Washington DC Methadone Treatment

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Washington DC provides fairly extensive resources for opiate-addicted individuals. In addition to a substantial number of area methadone clinics, there are many private Washington DC doctors able to provide prescriptions for Suboxone. Both methadone and suboxone are very effective in reducing the discomfort associated with opioid withdrawal. We have listed below a number of links on the Methadone.US website providing additional information to readers on how methadone is effectively utilized in a treatment program, opioid dependence facts, an addiction counseling overview, and recent job openings in methadone clinics across the country.





Washington, D.C. Methadone Clinics
Partners in Drug Abuse Rehabilitation
and Counseling (PIDARC)
2112 F Street NW, Suite 102
Washington, DC 20037
(202) 296-4455×3202
UPO Comprehensive Treatment Center 33 N Street NE, 2nd Floor
Washington, DC 20002
(202) 682-6599×6588
Good Hope Institute 1320 Good Hope Road SE
Washington, DC 20020
(202) 610-1886
Veterans Affairs Medical Center
Substance Abuse Rehabilitation Program
50 Irving Street NW 3-C North, Unit 116-A
Washington, DC 20422
(202) 745-8336×7168
Psychiatric Institute of Washington 4228 Wisconsin Avenue NW
Washington, DC 20016
(202) 885-5600
Alexandria Community Services Board
Substance Abuse Services
2355-A Mill Road
Alexandria, VA 22314
(703) 746-3600
Prince Georges County Health Dept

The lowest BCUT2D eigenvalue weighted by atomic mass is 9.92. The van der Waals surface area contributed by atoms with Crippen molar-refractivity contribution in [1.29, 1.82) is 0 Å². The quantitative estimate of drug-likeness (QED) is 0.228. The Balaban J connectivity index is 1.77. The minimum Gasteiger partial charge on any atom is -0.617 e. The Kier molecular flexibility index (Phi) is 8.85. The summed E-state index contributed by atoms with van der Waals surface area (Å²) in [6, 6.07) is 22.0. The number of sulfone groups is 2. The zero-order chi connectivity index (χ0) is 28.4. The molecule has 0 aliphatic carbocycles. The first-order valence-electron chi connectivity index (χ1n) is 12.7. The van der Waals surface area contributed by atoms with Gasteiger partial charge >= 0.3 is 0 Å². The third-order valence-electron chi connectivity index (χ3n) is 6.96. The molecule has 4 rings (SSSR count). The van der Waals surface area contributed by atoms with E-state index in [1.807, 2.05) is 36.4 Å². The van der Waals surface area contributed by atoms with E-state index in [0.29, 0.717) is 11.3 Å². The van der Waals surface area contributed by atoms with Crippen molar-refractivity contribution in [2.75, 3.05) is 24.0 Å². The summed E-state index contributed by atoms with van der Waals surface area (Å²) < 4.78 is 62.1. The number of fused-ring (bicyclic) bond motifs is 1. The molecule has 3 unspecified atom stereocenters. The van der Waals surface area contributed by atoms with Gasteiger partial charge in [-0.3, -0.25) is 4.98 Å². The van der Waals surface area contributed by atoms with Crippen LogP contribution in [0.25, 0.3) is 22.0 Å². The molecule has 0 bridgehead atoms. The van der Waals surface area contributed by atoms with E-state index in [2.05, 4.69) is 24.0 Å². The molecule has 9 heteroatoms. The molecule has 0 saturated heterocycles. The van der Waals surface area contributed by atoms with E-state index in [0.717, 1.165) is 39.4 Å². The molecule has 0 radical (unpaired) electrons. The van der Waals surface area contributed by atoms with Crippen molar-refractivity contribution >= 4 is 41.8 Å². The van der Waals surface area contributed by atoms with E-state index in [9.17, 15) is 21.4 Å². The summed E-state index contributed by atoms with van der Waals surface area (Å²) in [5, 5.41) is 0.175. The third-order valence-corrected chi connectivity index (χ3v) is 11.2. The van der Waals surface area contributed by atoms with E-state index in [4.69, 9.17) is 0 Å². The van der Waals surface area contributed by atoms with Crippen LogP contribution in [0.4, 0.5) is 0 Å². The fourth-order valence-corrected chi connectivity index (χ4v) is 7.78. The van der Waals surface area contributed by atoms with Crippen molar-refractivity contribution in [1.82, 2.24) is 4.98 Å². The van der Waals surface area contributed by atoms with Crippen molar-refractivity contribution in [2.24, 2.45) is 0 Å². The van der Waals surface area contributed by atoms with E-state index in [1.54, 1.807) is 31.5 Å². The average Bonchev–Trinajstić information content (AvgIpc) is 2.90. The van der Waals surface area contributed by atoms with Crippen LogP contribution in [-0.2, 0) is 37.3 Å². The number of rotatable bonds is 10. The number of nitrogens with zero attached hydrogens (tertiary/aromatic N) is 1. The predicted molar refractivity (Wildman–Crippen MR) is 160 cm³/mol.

Addictions/Northern Region
3003 Hospital Drive, Ground Floor
Cheverly, MD 20785
(301) 583-5920
Fairfax Methadone Treatment Center
(FMTC)
7008 Little River Turnpike, Suite G
Annandale, VA 22003
(703) 333-3113
Inova Comprehensive Addiction
Treatment Services (CATS)
3300 Gallows Road
Falls Church, VA 22042
(703) 776-7777
Montgomery County Dept Health/Human
Services/Outpatient Addiction Services
751 Twinbrook Parkway, 2nd Floor
Rockville, MD 20851
(240) 777-1680

 

Washington, D.C. Buprenorphine Treatment
Dennis Scurry, Jr., M.D. 6323 Georgia Avenue, NW
Unit 208
Washington, DC 20011
(202) 291-0124
Alen Salerian, M.D. 5255 Wisconsin Avenue
Suite 104
Washington, DC 20015
(202) 244-9000
Ted Alan Ramsey, M.D. 4545 42nd Street, NW
Suite 204
Washington, DC 20016
(240) 997-1824
David H. Fram, M.D. 4545 42nd Street, NW
Washington, DC 20016
(202) 686-1870
John F. Dombrowski, M.D. 3301 New Mexico Avenue, NW
Unit 346
Washington, DC 20016
(202) 362-4787
Okay Harold Odocha, M.D. 1140 Varnum Street, NE
Suite #102
Washington, DC 20017
(202) 526-7091
Alex J. Hemphill, Jr., M.D. 1912 Irving Street, NE
Washington, DC 20018
(202) 526-4573
Andrew Christopher Robie, M.D. 1328 W Street SE
Washington, DC 20020
(202) 610-7160
Seth McGregor Garber, M.D. Unity Healthcare Southwest Health Center